Fox Sports: Comcast Deal Unfair
Tom De Martini
Comcast’s gambit to significantly expand its regional sports programming by purchasing Washington, D.C.-based Home Team Sports (HTS) and Midwest SportsChannel (MSC) from New York-based Viacom hit a major snag July 21.
Affiliated Regional Communications, the holding company for Fox Sports Net, filed a breach of contract suit in a Delaware Chancery Court against the two parties. Fox Sports Net, a one-third partner with Viacom in HTS, claims its “tag-along” rights are violated in the pending sale.
The tag-along rights, say Fox officials, put the network on par with whatever majority partner Viacom obtains in any sale of assets. That, Fox officials argue, is not the case here.
“With HTS and MSC, we have carriage commitments to Fox programming through 2007,” says Tom Tyrer, head of corporate communications for Fox Sports Net. “Viacom traded two-thirds of its share in HTS for certain carriage fights of its programming through Comcast. By no means have we decided that we do or do not want to sell.”
Fox’s specific objection is that carriage fights do not possess a stated dollar figure. Therefore, the network says it has no idea what it would gain in a sale. “There’s not an empirical value on carriage,” Tyrer says. “It is invaluable, and you cannot put a price tag on it. We don’t know if we want to sell because we don’t know what assets are involved here.”
In the suit, the stated value of the carriage arrangement is approximately $150 to $160 million. The suit also states that Fox Sports Net offered Viacom $250 million to buy its two-thirds share of HTS outright and was rebuffed. HTS holds broadcast fights to the Baltimore Orioles, the Washington Capitals and the Washington Wizards.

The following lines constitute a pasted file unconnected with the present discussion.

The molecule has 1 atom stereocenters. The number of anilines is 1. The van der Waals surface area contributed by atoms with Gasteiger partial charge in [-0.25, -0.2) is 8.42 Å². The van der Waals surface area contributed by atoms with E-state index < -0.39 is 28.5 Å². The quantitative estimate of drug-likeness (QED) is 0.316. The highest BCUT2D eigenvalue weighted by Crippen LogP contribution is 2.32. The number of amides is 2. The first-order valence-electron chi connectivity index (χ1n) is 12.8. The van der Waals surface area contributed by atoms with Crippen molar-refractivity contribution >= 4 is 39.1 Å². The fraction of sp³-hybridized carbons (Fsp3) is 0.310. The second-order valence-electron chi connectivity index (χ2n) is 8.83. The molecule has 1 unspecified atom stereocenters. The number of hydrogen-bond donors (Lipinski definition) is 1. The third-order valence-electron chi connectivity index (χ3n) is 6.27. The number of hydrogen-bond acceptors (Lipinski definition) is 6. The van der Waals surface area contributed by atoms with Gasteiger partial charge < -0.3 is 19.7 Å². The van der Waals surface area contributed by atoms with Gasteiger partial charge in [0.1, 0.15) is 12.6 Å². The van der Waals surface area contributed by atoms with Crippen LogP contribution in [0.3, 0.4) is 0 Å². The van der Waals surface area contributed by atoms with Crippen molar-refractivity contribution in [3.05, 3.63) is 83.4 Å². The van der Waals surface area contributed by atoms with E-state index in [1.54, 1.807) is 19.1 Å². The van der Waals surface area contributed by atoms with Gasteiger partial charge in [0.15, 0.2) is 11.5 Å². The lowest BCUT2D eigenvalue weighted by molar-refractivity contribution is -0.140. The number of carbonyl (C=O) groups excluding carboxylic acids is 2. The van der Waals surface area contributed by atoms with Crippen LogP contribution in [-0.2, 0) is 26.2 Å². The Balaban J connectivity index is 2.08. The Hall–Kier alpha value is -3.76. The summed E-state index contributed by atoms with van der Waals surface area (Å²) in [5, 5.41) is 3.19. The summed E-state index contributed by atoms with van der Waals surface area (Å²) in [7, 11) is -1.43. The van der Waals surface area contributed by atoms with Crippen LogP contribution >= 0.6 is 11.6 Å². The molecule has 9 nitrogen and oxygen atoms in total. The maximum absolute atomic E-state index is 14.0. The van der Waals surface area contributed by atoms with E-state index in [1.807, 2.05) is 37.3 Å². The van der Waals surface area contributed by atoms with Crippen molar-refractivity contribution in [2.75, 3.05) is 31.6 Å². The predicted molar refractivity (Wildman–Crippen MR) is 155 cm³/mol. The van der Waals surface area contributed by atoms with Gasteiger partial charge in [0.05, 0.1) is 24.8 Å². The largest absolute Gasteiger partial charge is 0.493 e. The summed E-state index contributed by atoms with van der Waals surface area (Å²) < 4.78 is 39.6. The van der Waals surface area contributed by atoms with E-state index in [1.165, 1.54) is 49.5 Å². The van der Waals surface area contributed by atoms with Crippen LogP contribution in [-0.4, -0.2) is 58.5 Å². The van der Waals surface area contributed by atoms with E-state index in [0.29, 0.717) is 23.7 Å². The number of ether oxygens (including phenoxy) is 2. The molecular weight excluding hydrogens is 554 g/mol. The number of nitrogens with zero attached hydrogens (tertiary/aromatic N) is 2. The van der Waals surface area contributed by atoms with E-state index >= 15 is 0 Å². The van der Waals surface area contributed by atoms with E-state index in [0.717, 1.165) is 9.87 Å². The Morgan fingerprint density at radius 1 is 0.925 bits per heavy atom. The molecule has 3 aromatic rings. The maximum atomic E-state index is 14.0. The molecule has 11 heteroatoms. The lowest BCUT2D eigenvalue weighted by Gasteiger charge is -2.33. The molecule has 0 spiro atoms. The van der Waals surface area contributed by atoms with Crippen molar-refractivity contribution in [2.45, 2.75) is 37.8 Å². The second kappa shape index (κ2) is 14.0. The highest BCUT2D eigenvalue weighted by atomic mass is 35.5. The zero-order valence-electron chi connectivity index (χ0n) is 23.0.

The deal, consummated in mid-July, states that Comcast must carry Viacom’s MTV, VH-1, Nickelodeon, TV Land, Country Music Television and The Nashville Network programming on all its systems.
It also requires Comcast to drop networks it currently broadcasts and replace them with yet-unknown Viacom programming. Jenni Moyer, director-public relations at Comcast, says the company received the lawsuit July 24 and would have no comment on it.
“Having lost its bid (for HTS), Fox is now attempting through its suit to convert its right to sell into a right to buy,” a Viacom spokesman says.
The Comcast Network and its MSO would own cable systems in Philadelphia, Baltimore and Washington in addition to the broadcast rights for those cities’ professional sports teams. Comcast already owns the Philadelphia 76ers (NBA) and Flyers (NHL) outfight.
Industry speculation is the purchase of MSC from Viacom, which operates in Minneapolis and Milwaukee and carries broadcast rights for professional clubs in those cities, was obtained by Comcast for bargaining chips in other deals.
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